Querying Cloudant: what are stale, update and stable?
tl;dr If you are using
stale=ok in queries to Cloudant or CouchDB 2.x, you
most likely want to be using
update=false instead. If you are using
CouchDB originally used
stale=ok on the query string to specify that you were
okay with receiving out-of-date results. By default, CouchDB lazily updates
indexes upon querying them rather than when JSON data is changed or added. If up
to date results are not strictly required, using
stale=ok provides a latency
improvement for queries as the request does not have to wait for indexes to be
updated before returning results. This is particularly useful for databases with
a high write rate.
As an aside, Cloudant automatically enqueues indexes for update when primary data changes, so this problem isn’t so acute. However, in the face of high update rate bursts, it’s still possible for indexing to fall behind so a delay may occur.
When using a single node, as in CouchDB 1.x, this parameter behaved as you’d
expect. However, when clustering was added to CouchDB, a second meaning was
stale=ok: also use the same set of shard replicas to retrieve the
Recall that Cloudant and CouchDB 2.x stores three copies of each shard and
by default will use the shard replica that starts returning results fastest for
a query request. This latter fact helps even out load across the cluster.
Heavily loaded nodes will likely return slower and so won’t be picked to respond
to a given query. When using
stale=ok, the database will instead always use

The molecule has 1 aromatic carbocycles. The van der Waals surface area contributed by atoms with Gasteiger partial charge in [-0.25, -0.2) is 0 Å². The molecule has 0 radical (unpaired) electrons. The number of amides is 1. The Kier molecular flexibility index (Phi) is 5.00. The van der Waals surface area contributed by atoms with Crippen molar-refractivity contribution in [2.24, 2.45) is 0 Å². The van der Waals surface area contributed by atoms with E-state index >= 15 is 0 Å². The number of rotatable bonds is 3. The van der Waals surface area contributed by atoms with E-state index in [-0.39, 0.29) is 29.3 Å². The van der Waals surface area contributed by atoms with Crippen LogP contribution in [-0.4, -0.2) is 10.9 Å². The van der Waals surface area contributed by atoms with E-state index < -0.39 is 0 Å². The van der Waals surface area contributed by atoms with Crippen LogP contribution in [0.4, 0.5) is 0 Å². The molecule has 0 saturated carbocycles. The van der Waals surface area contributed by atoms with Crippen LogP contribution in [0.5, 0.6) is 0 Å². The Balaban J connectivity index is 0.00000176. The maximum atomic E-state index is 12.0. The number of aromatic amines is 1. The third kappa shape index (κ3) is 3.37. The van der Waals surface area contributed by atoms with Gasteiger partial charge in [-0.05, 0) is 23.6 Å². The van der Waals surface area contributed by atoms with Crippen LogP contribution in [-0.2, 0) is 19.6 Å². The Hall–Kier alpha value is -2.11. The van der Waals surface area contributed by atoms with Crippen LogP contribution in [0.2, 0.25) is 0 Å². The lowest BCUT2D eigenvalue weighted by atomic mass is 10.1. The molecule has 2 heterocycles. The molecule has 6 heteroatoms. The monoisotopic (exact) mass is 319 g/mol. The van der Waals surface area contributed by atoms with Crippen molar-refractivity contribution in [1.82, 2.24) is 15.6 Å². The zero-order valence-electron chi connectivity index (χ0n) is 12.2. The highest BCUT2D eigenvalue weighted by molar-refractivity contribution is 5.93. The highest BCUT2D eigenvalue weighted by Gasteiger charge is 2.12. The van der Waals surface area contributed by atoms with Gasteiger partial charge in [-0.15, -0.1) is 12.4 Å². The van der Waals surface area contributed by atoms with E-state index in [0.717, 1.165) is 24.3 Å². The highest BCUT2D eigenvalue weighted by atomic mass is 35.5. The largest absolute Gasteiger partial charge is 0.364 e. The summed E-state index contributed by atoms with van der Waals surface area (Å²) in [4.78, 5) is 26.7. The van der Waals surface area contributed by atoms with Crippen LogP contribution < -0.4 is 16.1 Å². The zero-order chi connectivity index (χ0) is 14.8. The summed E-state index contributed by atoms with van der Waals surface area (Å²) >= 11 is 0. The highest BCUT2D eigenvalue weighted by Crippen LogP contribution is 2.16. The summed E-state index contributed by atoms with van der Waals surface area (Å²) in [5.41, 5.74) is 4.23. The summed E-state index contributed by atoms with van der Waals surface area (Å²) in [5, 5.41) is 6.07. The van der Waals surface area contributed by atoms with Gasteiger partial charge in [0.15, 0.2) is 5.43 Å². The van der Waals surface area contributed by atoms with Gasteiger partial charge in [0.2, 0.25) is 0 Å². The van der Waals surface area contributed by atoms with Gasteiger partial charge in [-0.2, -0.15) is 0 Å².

the same shard replicas for every request to that index. The use of the same
replica to answer queries has two effects:
stale=okcould drive load unevenly across the nodes in your database cluster because certain shard replicas would always be used for the queries to the index that specify
stale=ok. This means a set of nodes could receive outside numbers of requests.
- If one of the replicas was hosted on a heavily loaded node in the cluster,
this would slow down all queries to that index using
stale=ok. This is compounded by the tendency of
stale=okto drive imbalanced load.
The end result is that using
stale=ok can, counter-intuitively, cause queries
to become slower. Worse, they may become unavailable during cluster split-brain
scenarios because of the forced use of a certain set of replicas. Given that
mostly people use
stale=ok to improve performance, this wasn’t a great state
to be in.
stale=ok’s existing behaviour needed to be maintained for backwards
compatibility, the fix for this problem was to introduce two new query string
parameters were introduced which set each of the two
update=true/false/lazy: controls whether the index should be up to date before the query is executed.
true: the index will be updated first.
false: the index will not be updated.
lazy: the index will not be updated before the query, but enqueued for update after the query is completed.
stable=true/false: controls the use of the certain shard replicas.
The main use of
stable=true is that queries are more likely to appear to “go
forward in time” because each shard replica may update its indexes in different
orders. However, this isn’t guaranteed, so the availability and performance
trade offs are likely not worth it.
The end result is that virtually all applications using
stale=ok should move
to instead use